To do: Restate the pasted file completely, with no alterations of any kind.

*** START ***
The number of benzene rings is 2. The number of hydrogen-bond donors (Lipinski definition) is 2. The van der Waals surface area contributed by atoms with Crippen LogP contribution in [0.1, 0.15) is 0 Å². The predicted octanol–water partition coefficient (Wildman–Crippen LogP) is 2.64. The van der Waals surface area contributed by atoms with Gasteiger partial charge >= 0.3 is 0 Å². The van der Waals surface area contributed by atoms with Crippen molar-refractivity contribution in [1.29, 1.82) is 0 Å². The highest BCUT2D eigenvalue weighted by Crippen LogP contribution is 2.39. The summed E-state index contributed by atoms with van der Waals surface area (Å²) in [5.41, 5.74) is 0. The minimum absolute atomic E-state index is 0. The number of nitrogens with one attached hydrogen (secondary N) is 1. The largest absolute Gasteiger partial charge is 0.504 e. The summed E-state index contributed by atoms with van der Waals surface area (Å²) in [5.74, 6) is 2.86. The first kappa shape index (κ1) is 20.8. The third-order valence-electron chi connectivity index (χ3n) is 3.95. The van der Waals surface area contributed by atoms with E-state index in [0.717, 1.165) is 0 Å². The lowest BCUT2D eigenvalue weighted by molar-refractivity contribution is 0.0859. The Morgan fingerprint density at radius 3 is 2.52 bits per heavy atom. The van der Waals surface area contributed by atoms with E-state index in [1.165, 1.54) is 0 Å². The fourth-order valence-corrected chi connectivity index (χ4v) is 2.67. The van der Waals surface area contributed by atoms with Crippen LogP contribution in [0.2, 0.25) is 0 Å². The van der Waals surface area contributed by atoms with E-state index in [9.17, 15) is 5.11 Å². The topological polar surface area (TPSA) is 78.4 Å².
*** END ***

The number of benzene rings is 2. The number of hydrogen-bond donors (Lipinski definition) is 2. The van der Waals surface area contributed by atoms with Crippen LogP contribution in [0.1, 0.15) is 0 Å². The predicted octanol–water partition coefficient (Wildman–Crippen LogP) is 2.64. The van der Waals surface area contributed by atoms with Gasteiger partial charge >= 0.3 is 0 Å². The van der Waals surface area contributed by atoms with Crippen molar-refractivity contribution in [1.29, 1.82) is 0 Å². The highest BCUT2D eigenvalue weighted by Crippen LogP contribution is 2.39. The summed E-state index contributed by atoms with van der Waals surface area (Å²) in [5.41, 5.74) is 0. The minimum absolute atomic E-state index is 0. The number of nitrogens with one attached hydrogen (secondary N) is 1. The largest absolute Gasteiger partial charge is 0.504 e. The summed E-state index contributed by atoms with van der Waals surface area (Å²) in [5.74, 6) is 2.86. The first kappa shape index (κ1) is 20.8. The third-order valence-electron chi connectivity index (χ3n) is 3.95. The van der Waals surface area contributed by atoms with E-state index in [0.717, 1.165) is 0 Å². The lowest BCUT2D eigenvalue weighted by molar-refractivity contribution is 0.0859. The Morgan fingerprint density at radius 3 is 2.52 bits per heavy atom. The van der Waals surface area contributed by atoms with E-state index in [1.165, 1.54) is 0 Å². The fourth-order valence-corrected chi connectivity index (χ4v) is 2.67. The van der Waals surface area contributed by atoms with Crippen LogP contribution in [0.2, 0.25) is 0 Å². The van der Waals surface area contributed by atoms with E-state index in [9.17, 15) is 5.11 Å². The topological polar surface area (TPSA) is 78.4 Å².